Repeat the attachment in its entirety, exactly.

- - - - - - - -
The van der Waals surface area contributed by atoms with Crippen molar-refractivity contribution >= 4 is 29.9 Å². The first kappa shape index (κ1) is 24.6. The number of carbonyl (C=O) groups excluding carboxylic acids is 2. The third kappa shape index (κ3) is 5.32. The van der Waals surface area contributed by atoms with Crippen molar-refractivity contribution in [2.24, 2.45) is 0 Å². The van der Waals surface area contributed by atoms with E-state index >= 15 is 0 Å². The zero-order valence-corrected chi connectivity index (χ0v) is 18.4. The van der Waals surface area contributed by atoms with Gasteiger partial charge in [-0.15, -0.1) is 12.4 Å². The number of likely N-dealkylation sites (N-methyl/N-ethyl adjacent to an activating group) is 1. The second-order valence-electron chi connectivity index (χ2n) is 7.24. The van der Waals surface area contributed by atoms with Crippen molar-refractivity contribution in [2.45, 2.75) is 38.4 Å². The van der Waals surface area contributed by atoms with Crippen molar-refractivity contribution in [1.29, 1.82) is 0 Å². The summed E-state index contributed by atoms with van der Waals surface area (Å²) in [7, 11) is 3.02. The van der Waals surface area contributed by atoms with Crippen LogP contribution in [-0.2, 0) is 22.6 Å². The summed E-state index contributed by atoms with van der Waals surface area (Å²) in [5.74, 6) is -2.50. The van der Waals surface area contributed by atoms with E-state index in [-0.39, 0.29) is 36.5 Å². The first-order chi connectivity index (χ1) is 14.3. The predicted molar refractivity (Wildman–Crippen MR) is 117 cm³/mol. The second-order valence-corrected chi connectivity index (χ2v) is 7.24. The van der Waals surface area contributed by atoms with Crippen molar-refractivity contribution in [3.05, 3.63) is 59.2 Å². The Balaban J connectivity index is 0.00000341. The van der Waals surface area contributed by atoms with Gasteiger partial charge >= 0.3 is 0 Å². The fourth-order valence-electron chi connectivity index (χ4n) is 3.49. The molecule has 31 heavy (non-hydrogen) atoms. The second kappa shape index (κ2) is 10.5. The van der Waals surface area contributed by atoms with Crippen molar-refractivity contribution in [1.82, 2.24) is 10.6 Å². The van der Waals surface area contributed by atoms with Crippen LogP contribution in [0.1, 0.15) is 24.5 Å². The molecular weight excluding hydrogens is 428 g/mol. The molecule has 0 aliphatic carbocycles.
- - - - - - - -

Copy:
The van der Waals surface area contributed by atoms with Crippen molar-refractivity contribution >= 4 is 29.9 Å². The first kappa shape index (κ1) is 24.6. The number of carbonyl (C=O) groups excluding carboxylic acids is 2. The third kappa shape index (κ3) is 5.32. The van der Waals surface area contributed by atoms with Crippen molar-refractivity contribution in [2.24, 2.45) is 0 Å². The van der Waals surface area contributed by atoms with E-state index >= 15 is 0 Å². The zero-order valence-corrected chi connectivity index (χ0v) is 18.4. The van der Waals surface area contributed by atoms with Gasteiger partial charge in [-0.15, -0.1) is 12.4 Å². The number of likely N-dealkylation sites (N-methyl/N-ethyl adjacent to an activating group) is 1. The second-order valence-electron chi connectivity index (χ2n) is 7.24. The van der Waals surface area contributed by atoms with Crippen molar-refractivity contribution in [2.45, 2.75) is 38.4 Å². The van der Waals surface area contributed by atoms with Crippen molar-refractivity contribution in [1.29, 1.82) is 0 Å². The summed E-state index contributed by atoms with van der Waals surface area (Å²) in [7, 11) is 3.02. The van der Waals surface area contributed by atoms with Crippen LogP contribution in [-0.2, 0) is 22.6 Å². The summed E-state index contributed by atoms with van der Waals surface area (Å²) in [5.74, 6) is -2.50. The van der Waals surface area contributed by atoms with E-state index in [-0.39, 0.29) is 36.5 Å². The first-order chi connectivity index (χ1) is 14.3. The predicted molar refractivity (Wildman–Crippen MR) is 117 cm³/mol. The second-order valence-corrected chi connectivity index (χ2v) is 7.24. The van der Waals surface area contributed by atoms with Crippen molar-refractivity contribution in [3.05, 3.63) is 59.2 Å². The Balaban J connectivity index is 0.00000341. The van der Waals surface area contributed by atoms with Gasteiger partial charge >= 0.3 is 0 Å². The fourth-order valence-electron chi connectivity index (χ4n) is 3.49. The molecule has 31 heavy (non-hydrogen) atoms. The second kappa shape index (κ2) is 10.5. The van der Waals surface area contributed by atoms with Crippen molar-refractivity contribution in [1.82, 2.24) is 10.6 Å². The van der Waals surface area contributed by atoms with Crippen LogP contribution in [0.1, 0.15) is 24.5 Å². The molecular weight excluding hydrogens is 428 g/mol. The molecule has 0 aliphatic carbocycles.